Parisa, a 16-year-old from Afghanistan, did not attend school until she was 11 after seeking refuge in Iran. The report says that while refugees do not pay school fees in Iran, they do pay for associated costs, such as learning materials. Meanwhile, Iran’s economy has been hurt by the pandemic. Her father, Besmellah, said he hasn’t been able to work for the past three months and that Parisa is supposed to start Grade 7 and he cannot afford it.
“As long as I can work, I will do everything for my daughters to be able to go to school – but it is getting harder,” Besmellah said. “My wife and I feel disabled by our lack of education. We don’t want the same to happen to our children.”
Tiyahna Ridley-Padmore, policy adviser for advocacy and government engagement with World Vision Canada, co-authored a report focusing on the rise of teen pregnancy as a result of school closings. The report found that with increases in teen pregnancies and policies that ban pregnant girls and young mothers from attending school, an estimated one million girls in sub-Saharan Africa may be prevented from returning to school once they reopen.
“We know that when children, and especially girls, are spending more time in their home, they’re at greater risk of domestic violence and gender-based violence so that’s a piece of it,” said Ms. Ridley-Padmore, adding that limited sexual health education and exploitation are also factors.
She said with the pandemic restricting families’ ability to generate income, some resort to extreme actions such as selling their daughters into sex trafficking or arranging child marriage, which also contribute to rising pregnancy numbers.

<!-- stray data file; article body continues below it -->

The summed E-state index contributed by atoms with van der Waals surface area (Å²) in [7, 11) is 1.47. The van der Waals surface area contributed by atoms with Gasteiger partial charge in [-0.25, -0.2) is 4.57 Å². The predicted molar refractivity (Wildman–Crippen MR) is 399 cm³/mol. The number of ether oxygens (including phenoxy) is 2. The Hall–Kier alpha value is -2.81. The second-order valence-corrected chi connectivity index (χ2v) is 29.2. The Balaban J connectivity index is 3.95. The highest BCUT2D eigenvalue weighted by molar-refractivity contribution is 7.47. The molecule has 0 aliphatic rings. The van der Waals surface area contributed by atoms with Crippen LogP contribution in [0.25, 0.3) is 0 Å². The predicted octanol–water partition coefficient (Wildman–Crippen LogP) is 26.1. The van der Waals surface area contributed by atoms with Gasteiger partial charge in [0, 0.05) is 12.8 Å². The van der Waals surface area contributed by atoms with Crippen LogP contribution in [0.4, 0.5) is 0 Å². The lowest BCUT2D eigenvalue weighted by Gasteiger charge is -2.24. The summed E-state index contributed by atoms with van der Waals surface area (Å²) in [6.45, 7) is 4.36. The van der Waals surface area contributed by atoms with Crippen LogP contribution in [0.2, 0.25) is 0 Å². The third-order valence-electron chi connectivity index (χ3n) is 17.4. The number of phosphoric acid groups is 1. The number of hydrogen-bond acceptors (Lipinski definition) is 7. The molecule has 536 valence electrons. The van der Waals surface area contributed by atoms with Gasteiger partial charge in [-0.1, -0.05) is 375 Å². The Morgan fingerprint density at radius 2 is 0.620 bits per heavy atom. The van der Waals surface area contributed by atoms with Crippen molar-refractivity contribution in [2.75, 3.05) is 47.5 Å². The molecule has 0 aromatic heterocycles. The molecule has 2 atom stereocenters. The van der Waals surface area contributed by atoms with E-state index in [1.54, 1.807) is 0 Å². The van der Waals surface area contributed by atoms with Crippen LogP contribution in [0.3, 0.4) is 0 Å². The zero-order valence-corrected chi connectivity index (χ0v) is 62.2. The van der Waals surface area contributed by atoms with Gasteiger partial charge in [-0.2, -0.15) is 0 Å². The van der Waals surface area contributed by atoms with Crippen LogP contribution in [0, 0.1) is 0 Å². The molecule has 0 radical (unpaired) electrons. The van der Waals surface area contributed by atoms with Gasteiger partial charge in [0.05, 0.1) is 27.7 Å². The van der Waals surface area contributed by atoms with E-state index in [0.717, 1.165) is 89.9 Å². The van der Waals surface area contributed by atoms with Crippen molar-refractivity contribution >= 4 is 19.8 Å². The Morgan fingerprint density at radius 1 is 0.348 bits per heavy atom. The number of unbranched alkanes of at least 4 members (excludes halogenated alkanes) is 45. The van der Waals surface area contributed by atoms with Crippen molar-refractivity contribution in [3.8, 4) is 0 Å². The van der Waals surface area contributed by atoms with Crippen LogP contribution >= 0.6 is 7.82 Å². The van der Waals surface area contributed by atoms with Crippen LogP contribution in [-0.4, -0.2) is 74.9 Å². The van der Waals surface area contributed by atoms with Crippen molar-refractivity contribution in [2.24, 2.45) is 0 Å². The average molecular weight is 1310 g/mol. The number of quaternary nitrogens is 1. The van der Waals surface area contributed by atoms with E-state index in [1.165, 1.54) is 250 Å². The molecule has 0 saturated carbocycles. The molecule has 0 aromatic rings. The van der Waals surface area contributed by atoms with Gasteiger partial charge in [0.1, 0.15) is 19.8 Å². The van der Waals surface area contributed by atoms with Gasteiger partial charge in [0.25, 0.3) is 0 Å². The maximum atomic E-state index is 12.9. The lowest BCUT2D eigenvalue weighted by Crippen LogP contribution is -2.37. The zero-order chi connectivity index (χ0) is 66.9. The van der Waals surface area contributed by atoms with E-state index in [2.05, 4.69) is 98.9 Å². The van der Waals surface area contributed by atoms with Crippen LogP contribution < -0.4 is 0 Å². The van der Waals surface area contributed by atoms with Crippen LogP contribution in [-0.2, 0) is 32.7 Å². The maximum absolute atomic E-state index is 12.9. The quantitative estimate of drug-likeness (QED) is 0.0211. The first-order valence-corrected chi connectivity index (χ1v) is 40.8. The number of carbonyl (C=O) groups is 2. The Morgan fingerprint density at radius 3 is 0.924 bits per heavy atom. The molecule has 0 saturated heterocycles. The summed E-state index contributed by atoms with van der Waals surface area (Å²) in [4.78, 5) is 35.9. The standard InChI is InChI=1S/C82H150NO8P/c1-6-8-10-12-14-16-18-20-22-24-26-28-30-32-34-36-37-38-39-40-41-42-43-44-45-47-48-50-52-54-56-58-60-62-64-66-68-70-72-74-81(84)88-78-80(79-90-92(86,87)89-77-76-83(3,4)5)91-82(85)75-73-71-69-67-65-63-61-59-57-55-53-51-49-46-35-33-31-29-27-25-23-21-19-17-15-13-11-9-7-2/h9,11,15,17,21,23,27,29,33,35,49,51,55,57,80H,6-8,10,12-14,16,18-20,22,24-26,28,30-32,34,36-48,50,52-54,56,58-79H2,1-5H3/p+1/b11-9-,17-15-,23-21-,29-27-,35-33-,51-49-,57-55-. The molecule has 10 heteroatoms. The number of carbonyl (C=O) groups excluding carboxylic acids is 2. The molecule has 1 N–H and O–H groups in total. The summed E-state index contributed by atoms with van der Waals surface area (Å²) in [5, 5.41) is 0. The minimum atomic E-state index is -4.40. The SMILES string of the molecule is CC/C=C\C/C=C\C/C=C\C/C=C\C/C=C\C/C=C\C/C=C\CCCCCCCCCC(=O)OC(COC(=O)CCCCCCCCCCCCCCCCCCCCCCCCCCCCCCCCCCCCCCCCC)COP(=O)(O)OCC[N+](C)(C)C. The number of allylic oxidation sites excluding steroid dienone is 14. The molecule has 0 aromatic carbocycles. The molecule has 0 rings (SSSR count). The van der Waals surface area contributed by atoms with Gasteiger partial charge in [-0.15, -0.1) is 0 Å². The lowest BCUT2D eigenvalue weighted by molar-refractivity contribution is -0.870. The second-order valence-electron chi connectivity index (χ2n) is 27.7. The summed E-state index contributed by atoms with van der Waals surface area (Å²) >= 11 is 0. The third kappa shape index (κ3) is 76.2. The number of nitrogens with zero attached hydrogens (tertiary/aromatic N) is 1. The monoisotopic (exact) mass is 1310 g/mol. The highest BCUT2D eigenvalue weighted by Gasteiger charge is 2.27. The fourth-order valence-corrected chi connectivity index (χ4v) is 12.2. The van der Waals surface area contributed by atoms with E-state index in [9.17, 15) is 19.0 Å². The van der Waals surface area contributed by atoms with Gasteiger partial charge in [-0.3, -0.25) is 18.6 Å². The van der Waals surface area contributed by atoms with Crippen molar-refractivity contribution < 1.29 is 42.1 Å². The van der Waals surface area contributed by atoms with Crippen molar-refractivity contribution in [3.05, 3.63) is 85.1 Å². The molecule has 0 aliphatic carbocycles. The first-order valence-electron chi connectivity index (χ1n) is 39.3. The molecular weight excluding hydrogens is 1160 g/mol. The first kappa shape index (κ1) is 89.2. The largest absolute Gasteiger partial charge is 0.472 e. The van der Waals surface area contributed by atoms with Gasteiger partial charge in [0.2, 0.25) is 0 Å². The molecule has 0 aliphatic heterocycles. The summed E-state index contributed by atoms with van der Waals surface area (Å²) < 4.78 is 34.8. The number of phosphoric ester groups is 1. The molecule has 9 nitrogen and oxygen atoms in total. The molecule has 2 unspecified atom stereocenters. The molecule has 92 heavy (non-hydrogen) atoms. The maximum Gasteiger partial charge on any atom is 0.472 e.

Tineka Levy, humanitarian and education in emergencies adviser at Save the Children, said once children lose access to education, they do not return to school and face “grave risks to their safety.”
Ms. Levy said education is one of the least funded sectors in humanitarian response, and given what is required to meet educational needs, such as supporting refugees with remote learning, her organization hopes the donor community increases contributions.
“There is so much that we stand to lose in terms of all of the development gains and the progress we’ve made in education … so we’re really looking for open hearts,” she said.
Guillaume Dumas, a spokesperson for International Development Minister Karina Gould, said in response to COVID-19, the government provided more than $500-million to programs responding to communities affected by the pandemic, and an additional $9-million to the UNHCR, bringing its total contribution to the agency to date in 2020 to $90.4-million.
“It is a sad reality that the pandemic has also impacted children’s education. Our government has provided $12.5M in funding to trusted partners with a focus on children in conflict and crisis settings, including refugee children,” Mr. Dumas said. He said the government funded a new radio-based education project for girls in the Democratic Republic of the Congo with the NGO War Child Canada.
Our Morning Update and Evening Update newsletters are written by Globe editors, giving you a concise summary of the day’s most important headlines. Sign up today.